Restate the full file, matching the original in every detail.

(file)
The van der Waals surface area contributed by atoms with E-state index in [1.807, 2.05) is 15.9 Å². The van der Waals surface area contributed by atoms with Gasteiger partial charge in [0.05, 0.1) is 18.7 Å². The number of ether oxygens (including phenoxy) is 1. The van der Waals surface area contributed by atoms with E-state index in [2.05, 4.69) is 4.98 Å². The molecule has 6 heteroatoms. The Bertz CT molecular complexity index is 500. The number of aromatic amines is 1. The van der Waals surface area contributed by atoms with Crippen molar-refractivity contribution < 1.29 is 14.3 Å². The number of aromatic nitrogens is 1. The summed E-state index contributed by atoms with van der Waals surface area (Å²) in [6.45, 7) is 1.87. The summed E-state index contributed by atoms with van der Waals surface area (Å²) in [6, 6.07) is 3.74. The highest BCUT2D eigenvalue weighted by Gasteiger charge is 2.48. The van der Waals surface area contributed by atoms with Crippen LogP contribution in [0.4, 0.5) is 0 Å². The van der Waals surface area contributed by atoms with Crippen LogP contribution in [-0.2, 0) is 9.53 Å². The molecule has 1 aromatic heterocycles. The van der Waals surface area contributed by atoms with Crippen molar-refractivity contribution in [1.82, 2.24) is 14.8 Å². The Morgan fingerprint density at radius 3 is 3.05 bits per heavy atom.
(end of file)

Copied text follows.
The van der Waals surface area contributed by atoms with E-state index in [1.807, 2.05) is 15.9 Å². The van der Waals surface area contributed by atoms with Gasteiger partial charge in [0.05, 0.1) is 18.7 Å². The number of ether oxygens (including phenoxy) is 1. The van der Waals surface area contributed by atoms with E-state index in [2.05, 4.69) is 4.98 Å². The molecule has 6 heteroatoms. The Bertz CT molecular complexity index is 500. The number of aromatic amines is 1. The van der Waals surface area contributed by atoms with Crippen molar-refractivity contribution < 1.29 is 14.3 Å². The number of aromatic nitrogens is 1. The summed E-state index contributed by atoms with van der Waals surface area (Å²) in [6.45, 7) is 1.87. The summed E-state index contributed by atoms with van der Waals surface area (Å²) in [6, 6.07) is 3.74. The highest BCUT2D eigenvalue weighted by Gasteiger charge is 2.48. The van der Waals surface area contributed by atoms with Crippen LogP contribution in [0.4, 0.5) is 0 Å². The van der Waals surface area contributed by atoms with Crippen LogP contribution in [-0.2, 0) is 9.53 Å². The molecule has 1 aromatic heterocycles. The van der Waals surface area contributed by atoms with Crippen molar-refractivity contribution in [1.82, 2.24) is 14.8 Å². The Morgan fingerprint density at radius 3 is 3.05 bits per heavy atom.